A Harvard scholar has unearthed archival evidence of the relationship of Hollywood producers to the Nazi government in the 1930s but most scholars stop short of implicating Left-wing icons in chronicling the run-up to World War II.
This Fall, Harvard University Press will release The Collaboration: Hollywood’s Pact With Hitler, by the 35-year-old historian Ben Urwand. Alexander Kafka previewed the book in The Chronicle Review.
“Urwand found that Nazi officials considered some American films ideologically useful—among them Gabriel Over the White House (1933), The Lives of a Bengal Lancer (1935), Our Daily Bread (1934), and Mutiny on the Bounty (1935)—and that the studios expressly marketed certain titles in that vein,” Kafka writes. “ For instance, Gabriel Over the White House, an American fascist fantasia about a fed-up, divinely inspired president dissolving a chaotic Congress and whipping the United States into totalitarian shape, was touted by Frits Strengholt, an MGM executive in Germany, as resonating with Nazi work-mobilization, anticrime, and other efforts.”
“True, the 1934 picture was outperformed in Germany by Greta Garbo in Queen Christina, Claudette Colbert in Cleopatra, and Marlene Dietrich in The Scarlet Empress. But when the Prussian justice minister, the president of the German Film Chamber, and several higher-ups in the Foreign Office attend a special screening, and when Nazi critics applaud a movie for its appreciation of the ‘leader principle,’ clearly there are factors involved beyond box-office sizzle.”
Conversely, Gabriel was a commercial success in America. “Ironically, Gabriel Over the White House turned out to be one of the biggest box office hits of 1933; its topical subject matter obviously spoke to audiences who felt the need for strong leadership after the economic chaos of the Great Depression,” Jeff Stafford wrote on the Turner Classic Movies web site. And, arguably, the afficianadoes of the flick in the Nazi government were nowhere near as enthusiastic about it as our own commander-in-chief—FDR.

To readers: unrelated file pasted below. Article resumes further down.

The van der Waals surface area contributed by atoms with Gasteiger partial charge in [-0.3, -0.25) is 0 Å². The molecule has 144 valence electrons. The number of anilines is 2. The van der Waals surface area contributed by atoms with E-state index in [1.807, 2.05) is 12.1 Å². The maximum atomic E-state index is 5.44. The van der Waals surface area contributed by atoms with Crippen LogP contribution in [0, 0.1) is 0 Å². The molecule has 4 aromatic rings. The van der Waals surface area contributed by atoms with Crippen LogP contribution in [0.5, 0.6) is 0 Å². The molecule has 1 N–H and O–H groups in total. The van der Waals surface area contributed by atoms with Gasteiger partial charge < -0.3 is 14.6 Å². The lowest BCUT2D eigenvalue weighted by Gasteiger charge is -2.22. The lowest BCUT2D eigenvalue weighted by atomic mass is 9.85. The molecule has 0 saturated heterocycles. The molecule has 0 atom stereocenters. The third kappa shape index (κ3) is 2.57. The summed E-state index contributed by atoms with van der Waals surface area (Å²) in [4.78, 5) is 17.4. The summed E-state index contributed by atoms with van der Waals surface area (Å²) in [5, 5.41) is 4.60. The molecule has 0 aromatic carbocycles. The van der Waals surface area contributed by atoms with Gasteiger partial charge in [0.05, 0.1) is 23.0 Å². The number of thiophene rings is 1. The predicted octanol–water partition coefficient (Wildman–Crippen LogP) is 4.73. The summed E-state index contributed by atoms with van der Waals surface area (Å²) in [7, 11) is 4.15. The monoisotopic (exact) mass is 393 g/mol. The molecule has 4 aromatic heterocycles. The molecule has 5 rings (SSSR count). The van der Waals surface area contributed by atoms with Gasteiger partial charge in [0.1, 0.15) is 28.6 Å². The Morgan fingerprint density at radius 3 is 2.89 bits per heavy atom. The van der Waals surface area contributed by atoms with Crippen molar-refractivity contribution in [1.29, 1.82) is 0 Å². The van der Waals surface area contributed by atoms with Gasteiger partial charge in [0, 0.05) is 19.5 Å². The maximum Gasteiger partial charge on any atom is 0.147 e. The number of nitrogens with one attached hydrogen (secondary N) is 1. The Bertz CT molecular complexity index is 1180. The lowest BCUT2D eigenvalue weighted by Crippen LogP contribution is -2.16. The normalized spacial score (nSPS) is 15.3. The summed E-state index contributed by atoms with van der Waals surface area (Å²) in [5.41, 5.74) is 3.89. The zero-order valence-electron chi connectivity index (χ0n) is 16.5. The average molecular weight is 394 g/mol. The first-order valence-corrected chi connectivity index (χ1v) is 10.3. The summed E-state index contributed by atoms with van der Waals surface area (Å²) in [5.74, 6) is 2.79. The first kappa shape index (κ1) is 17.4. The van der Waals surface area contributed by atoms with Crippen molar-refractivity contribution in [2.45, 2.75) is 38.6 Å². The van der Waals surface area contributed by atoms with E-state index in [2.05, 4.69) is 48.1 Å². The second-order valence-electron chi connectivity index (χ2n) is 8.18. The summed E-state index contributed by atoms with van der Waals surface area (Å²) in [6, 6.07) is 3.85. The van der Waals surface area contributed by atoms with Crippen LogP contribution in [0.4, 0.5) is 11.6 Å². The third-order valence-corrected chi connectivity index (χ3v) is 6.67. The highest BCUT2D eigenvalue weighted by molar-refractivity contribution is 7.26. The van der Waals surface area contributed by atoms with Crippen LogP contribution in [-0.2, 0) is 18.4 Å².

Stafford notes that the star of the film, Walter Huston (grandfather of Angelica) “was always partial to Gabriel Over the White House since it ended up securing him an invitation to the White House for drinks with President Roosevelt, who was a big fan of the film.”
Moreover, even if, as Kafka notes, “anti-Nazi pictures didn’t start appearing until 1939,” they never stopped. Indeed, more than half a century since the defeat of the Third Reich, they are still coming out. Films exposing the brutality of communist dictatorships, particularly the main one presided over by Hitler’s one-time ally, Joseph Stalin, remain few in number.
In Hollywood Party: How Communism Seduced the American Film Industry in the 1930s and 1940s, Kenneth Lloyd Billingsley notes that “not a single Hollywood film has ever shown Communists committing atrocities.” Clearly, as communist regimes killed more people than any other in history—at least 100 million—this is a glaring omission.
Malcolm A. Kline is the Executive Director of Accuracy in Academia.
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